I'd say give it a shot. I don't doubt that you would stick up for what you believe is right- and we all know that more people like that are needed in the system. There's no contract, so you can always stop pursuing it if it turns out not to be what you expect or want. If they don't accept you, who cares- you haven't lost anything.
  5. susiestar

    susiestar Roll With It

    From hwat I know, little though it is, most CASA systems are truly desperate for people. They will take most anyone without a criminal record. I looked into it years ago and there was some training, and after that you go to court with kids, meet with the families, etc.... I cannot think of a single reason that they would not be DROOLING to have you be a CASA - you are knowledgeable about a wide range of mental illness and issues affecting children, you are intelligent, and you are curious. And, your hidden BONUS - YOU have US!!

    I don't know about the Citizen Foster care Review Board, other than that foster care across the nation is a crippled system and needs all the help it can get.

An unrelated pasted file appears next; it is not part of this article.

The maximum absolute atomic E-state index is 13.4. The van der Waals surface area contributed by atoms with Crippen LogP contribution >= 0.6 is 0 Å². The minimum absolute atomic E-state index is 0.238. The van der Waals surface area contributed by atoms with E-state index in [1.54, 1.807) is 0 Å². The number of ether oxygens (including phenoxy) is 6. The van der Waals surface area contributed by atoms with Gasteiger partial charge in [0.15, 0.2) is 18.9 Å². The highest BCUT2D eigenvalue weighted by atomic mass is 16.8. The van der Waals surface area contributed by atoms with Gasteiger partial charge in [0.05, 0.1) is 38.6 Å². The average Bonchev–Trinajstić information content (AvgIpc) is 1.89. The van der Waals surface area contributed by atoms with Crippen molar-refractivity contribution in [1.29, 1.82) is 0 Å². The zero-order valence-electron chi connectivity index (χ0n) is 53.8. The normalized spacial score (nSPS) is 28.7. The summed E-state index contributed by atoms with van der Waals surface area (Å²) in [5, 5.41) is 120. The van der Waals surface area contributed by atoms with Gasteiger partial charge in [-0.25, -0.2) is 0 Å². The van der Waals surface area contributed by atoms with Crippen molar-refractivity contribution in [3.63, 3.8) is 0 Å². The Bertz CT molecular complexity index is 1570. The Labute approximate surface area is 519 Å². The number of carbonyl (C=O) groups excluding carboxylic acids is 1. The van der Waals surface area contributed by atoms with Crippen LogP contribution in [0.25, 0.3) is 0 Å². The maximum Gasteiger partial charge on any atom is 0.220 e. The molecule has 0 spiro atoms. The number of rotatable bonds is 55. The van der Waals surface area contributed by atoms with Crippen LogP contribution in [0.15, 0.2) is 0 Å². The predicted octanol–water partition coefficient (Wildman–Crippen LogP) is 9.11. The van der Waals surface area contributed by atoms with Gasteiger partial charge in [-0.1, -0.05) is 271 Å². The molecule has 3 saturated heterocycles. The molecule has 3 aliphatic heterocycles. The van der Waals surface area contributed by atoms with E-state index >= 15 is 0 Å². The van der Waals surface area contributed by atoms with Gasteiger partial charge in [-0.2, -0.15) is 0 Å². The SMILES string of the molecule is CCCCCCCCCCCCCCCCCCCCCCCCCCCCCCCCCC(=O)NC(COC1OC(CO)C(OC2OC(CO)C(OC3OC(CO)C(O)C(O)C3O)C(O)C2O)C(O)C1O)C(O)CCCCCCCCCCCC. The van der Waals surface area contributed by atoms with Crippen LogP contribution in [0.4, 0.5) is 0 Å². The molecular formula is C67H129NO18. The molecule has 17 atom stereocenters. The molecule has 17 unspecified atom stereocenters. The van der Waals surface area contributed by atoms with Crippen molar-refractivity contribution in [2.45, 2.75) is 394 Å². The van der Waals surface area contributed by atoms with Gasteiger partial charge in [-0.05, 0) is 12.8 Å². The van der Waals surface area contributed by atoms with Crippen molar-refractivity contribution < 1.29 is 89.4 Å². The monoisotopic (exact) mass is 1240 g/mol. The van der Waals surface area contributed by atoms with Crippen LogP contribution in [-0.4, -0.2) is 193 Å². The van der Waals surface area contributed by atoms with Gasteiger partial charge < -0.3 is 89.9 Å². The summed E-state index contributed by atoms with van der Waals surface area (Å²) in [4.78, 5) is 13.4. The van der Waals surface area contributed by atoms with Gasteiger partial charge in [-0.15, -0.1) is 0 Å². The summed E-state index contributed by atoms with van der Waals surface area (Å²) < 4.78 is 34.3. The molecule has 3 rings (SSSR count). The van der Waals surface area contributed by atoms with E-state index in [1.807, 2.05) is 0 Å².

If you have an interest, GO FOR IT!! Worst they can do is say "No", isn't it?
  6. Abbey

    Abbey Spork Queen


    I did a similar program (sounds like) years ago - Gaurdian at Litem. Yes, spork me if I spelled it wrong. It was one of the most rewarding things I have ever done. It's like the middle man between the court, social services, the child and the family. You are supposedly an unobjective person who sees the whole picture surrounding the child.

    I would make home visits, keep in close contact with all involved in school and make court appearances and give an opinion. That is all it opinion.

    You didn't really deal with the child per say, but monitored their surroundings and helped the family steer in the right direction. But, ultimately it meant providing your opinion to the court, which can be very sad at times. I did this in South Dakota about 20 years ago and at that time the philosophy was keep the child with the family at nearly all costs. So, when a Guardian would approach the judge and recommend removal of the child...that was some serious crud. It was also sad to watch it unfold on my part. You do everything you can and the family is still so dysfunctional.